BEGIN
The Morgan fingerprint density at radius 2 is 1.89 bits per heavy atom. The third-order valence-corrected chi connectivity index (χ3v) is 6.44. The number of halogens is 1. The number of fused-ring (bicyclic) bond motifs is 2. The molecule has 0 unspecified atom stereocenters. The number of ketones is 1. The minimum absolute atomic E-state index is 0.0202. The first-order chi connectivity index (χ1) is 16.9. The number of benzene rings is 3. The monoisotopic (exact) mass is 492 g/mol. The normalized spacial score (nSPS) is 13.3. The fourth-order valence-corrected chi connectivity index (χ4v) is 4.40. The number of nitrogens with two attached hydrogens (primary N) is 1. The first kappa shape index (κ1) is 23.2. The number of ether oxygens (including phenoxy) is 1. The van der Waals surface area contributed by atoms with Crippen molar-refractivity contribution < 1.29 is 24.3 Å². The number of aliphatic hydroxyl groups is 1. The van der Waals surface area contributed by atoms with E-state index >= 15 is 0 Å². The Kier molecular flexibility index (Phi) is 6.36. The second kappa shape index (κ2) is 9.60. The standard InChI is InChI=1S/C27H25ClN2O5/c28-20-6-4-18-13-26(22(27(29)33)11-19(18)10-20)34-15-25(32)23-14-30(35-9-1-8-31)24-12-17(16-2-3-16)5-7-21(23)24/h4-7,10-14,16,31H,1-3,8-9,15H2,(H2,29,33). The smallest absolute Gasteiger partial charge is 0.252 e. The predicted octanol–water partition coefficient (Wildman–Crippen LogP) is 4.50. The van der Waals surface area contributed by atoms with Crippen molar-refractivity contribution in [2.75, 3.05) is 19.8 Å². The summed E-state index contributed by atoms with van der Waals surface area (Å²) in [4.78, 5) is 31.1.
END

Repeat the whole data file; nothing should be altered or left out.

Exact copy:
The Morgan fingerprint density at radius 2 is 1.89 bits per heavy atom. The third-order valence-corrected chi connectivity index (χ3v) is 6.44. The number of halogens is 1. The number of fused-ring (bicyclic) bond motifs is 2. The molecule has 0 unspecified atom stereocenters. The number of ketones is 1. The minimum absolute atomic E-state index is 0.0202. The first-order chi connectivity index (χ1) is 16.9. The number of benzene rings is 3. The monoisotopic (exact) mass is 492 g/mol. The normalized spacial score (nSPS) is 13.3. The fourth-order valence-corrected chi connectivity index (χ4v) is 4.40. The number of nitrogens with two attached hydrogens (primary N) is 1. The first kappa shape index (κ1) is 23.2. The number of ether oxygens (including phenoxy) is 1. The van der Waals surface area contributed by atoms with Crippen molar-refractivity contribution < 1.29 is 24.3 Å². The number of aliphatic hydroxyl groups is 1. The van der Waals surface area contributed by atoms with E-state index >= 15 is 0 Å². The Kier molecular flexibility index (Phi) is 6.36. The second kappa shape index (κ2) is 9.60. The standard InChI is InChI=1S/C27H25ClN2O5/c28-20-6-4-18-13-26(22(27(29)33)11-19(18)10-20)34-15-25(32)23-14-30(35-9-1-8-31)24-12-17(16-2-3-16)5-7-21(23)24/h4-7,10-14,16,31H,1-3,8-9,15H2,(H2,29,33). The smallest absolute Gasteiger partial charge is 0.252 e. The predicted octanol–water partition coefficient (Wildman–Crippen LogP) is 4.50. The van der Waals surface area contributed by atoms with Crippen molar-refractivity contribution in [2.75, 3.05) is 19.8 Å². The summed E-state index contributed by atoms with van der Waals surface area (Å²) in [4.78, 5) is 31.1.